The rules to writing your same sex vows
Traditional wedding vows can be — how should we say it — heteronormative? The process of writing gay wedding vows can be challenging as you might need to sort through a variety of templates to find some examples that work for your LGBT wedding. On the flip side, as a queer or trans couple, you have a lot of freedom to craft wedding ceremony vows that represent your identity and your relationship without a ton of worry about tradition. In fact, a majority of same-sex couples choose to write their own wedding vows compared with about a third of opposite-sex couples, according to WeddingWire’s 2017 Newlywed Report.
Read this before you write your gay wedding vows!
Grab some inspiration.
Gay wedding vows, straight wedding vows, bi-curious wedding vows — for this step, it doesn’t really matter. Just find a wedding video (or, attend an actual wedding if you’ve got one on the calendar) and pay close attention to the reading of the vows. This will help you see what style you’re most drawn to (i.e. super romantic and a little mushy or a more straight-to-the-point list) as well as learn how the vows typically flow with the overall timeline of the wedding ceremony. For example, if you choose to have a few meaningful ceremony readings before the vows, then maybe you don’t want your vows to sound like another poem being read. In addition to inspiration from real weddings, check with your officiant, who might have a basic template for vows that you can build from or just read for inspo.
Remember why you’re getting married.
Wedding planning can be incredibly taxing on your relationship, so you might find yourself a little hard pressed for flowery language to describe your boyfriend or girlfriend. Grabbing a quick list like this one will help you to think about the happy, funny and sweet times that you’ll want to have top of mind while writing your gay wedding vows. If you have enough time before your wedding date, you might also keep a notebook or smartphone note where you can jot down memories as they come to you. That way you’ll have some important moments to reference when you do sit down to write your vows.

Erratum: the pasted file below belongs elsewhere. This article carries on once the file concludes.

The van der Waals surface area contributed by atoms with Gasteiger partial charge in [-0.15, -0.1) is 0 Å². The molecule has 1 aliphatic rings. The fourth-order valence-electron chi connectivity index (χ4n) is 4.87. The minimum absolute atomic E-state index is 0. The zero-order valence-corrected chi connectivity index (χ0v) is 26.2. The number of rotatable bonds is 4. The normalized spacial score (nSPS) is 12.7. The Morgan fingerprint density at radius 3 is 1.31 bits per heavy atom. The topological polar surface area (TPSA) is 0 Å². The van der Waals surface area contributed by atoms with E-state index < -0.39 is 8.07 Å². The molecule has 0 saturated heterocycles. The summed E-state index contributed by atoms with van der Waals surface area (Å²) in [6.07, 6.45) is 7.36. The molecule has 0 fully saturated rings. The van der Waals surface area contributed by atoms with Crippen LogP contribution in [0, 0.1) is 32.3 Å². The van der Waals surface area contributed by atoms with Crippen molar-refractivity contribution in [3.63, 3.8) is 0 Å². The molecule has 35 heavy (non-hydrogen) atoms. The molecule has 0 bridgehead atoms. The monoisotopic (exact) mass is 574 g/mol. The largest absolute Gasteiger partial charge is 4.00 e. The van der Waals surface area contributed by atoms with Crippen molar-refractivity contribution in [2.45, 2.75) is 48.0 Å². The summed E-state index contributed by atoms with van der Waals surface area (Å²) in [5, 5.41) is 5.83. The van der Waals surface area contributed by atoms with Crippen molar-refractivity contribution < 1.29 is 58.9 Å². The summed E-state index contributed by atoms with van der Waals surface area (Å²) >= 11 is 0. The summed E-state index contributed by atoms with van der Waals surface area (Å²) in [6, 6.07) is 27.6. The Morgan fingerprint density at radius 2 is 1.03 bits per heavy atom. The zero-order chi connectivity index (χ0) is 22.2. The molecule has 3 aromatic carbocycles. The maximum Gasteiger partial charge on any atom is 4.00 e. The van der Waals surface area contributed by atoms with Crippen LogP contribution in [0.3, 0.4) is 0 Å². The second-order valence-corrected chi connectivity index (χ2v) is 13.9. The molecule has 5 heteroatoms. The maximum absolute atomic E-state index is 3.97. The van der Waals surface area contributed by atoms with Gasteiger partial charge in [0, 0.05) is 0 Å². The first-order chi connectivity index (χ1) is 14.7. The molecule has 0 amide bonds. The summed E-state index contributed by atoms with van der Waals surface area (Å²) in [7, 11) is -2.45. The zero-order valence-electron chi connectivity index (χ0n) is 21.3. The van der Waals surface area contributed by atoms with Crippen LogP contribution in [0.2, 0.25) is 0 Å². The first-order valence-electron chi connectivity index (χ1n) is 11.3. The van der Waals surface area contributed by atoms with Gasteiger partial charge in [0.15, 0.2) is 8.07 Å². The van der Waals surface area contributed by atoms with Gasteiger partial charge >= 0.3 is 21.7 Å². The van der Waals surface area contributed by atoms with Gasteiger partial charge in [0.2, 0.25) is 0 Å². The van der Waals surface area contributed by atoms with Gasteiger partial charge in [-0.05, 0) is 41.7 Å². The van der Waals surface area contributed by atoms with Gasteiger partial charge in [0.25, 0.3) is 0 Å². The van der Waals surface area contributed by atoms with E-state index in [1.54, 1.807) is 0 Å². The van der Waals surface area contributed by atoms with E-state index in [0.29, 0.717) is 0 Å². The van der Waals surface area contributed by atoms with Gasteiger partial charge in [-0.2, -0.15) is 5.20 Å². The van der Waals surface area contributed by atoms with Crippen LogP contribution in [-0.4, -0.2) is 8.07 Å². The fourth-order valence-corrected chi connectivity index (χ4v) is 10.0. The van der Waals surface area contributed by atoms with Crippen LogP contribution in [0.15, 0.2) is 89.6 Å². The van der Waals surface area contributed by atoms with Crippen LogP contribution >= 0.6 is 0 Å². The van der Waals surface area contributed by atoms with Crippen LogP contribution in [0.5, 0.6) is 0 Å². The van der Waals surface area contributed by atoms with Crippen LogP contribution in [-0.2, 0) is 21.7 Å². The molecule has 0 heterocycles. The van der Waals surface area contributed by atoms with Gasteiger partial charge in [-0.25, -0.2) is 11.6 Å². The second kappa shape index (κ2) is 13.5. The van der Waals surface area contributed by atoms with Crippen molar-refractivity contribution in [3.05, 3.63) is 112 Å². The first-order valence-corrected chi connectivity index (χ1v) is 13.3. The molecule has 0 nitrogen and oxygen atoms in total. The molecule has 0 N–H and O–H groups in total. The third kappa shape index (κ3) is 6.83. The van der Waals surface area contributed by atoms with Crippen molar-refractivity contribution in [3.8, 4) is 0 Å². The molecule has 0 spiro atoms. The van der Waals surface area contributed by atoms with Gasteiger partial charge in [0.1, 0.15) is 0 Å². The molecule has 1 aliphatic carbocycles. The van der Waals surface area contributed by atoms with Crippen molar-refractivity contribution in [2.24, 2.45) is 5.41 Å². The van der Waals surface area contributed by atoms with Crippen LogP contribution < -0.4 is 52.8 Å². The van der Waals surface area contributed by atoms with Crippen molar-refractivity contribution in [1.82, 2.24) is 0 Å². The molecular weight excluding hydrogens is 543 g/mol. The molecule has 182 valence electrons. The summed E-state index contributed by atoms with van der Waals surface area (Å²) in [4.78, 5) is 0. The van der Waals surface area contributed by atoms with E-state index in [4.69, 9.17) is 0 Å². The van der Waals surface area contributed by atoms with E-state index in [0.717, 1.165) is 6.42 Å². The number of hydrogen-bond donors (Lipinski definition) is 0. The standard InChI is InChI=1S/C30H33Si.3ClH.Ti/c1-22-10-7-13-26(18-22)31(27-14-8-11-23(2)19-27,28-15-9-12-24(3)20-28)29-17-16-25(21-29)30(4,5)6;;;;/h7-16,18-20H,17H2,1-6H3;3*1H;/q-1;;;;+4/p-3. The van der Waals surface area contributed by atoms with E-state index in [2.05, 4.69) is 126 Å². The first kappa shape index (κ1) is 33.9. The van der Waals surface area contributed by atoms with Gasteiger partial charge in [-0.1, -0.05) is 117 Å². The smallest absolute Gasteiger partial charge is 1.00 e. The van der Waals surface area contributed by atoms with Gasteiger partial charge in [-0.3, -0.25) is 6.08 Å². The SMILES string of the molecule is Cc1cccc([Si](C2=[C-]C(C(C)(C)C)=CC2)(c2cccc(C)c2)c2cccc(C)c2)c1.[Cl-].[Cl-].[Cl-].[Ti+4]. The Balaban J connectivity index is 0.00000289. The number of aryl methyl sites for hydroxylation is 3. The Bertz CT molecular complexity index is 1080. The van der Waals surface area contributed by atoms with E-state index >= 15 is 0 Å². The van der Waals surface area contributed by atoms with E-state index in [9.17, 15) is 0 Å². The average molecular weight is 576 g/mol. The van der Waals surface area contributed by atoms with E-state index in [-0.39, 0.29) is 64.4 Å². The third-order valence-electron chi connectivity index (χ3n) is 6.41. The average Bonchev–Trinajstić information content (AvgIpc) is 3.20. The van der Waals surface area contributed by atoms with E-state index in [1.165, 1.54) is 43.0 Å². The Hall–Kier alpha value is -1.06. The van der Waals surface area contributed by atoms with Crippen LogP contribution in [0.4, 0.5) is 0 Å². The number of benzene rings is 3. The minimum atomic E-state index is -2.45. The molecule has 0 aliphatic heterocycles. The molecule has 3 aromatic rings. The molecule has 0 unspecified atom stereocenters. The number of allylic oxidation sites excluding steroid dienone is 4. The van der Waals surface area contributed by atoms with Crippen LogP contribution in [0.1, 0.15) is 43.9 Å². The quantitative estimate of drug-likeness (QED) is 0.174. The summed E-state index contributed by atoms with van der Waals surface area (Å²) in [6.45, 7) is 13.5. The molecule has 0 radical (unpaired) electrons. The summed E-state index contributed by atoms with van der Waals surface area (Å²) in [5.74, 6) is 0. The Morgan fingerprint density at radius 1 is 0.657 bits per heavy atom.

Conquer writer’s block.
At some point, you’ll hit a wall. The excitement of planning your LGBT wedding may turn to anxiety and harmonious planning may turn to arguments. Ten weeks until the big day will turn into six, then two and then one, and you’ll be even more worried that you haven’t turned out lines and lines of Shakespearean prose about your love. Take a breather — we promise, you’ll get through it! Hopefully you have some memories and funny moments to consult (see above), but even if you don’t, take a day or two to jot down what you want to say during the vows, without worrying about saying it exactly right.
As anyone who’s suffered from writer’s block will tell you, divorcing yourself from perfection is the only way to get something on the page. Once you know what you want to say in your vows, put on your editor hat and whittle it down to what you really want to say. Then, you can dress up your words with the help of a thesaurus or some of your favorite love quotes, spiritual text quotes, movie lines and the like.
Don’t wait until the last minute.
Easier said than done, we know, but if at all possible, please don’t spend the night before your wedding writing your vows. These are important promises you’re making and, if you hire a videographer, will be preserved for perpetuity, so you want to have a few days to sit with your wedding vows before saying them aloud.
Add your vows to your list of planning tasks and be as diligent about them as you are about following up with vendors or communicating with your wedding party — they’re just as important!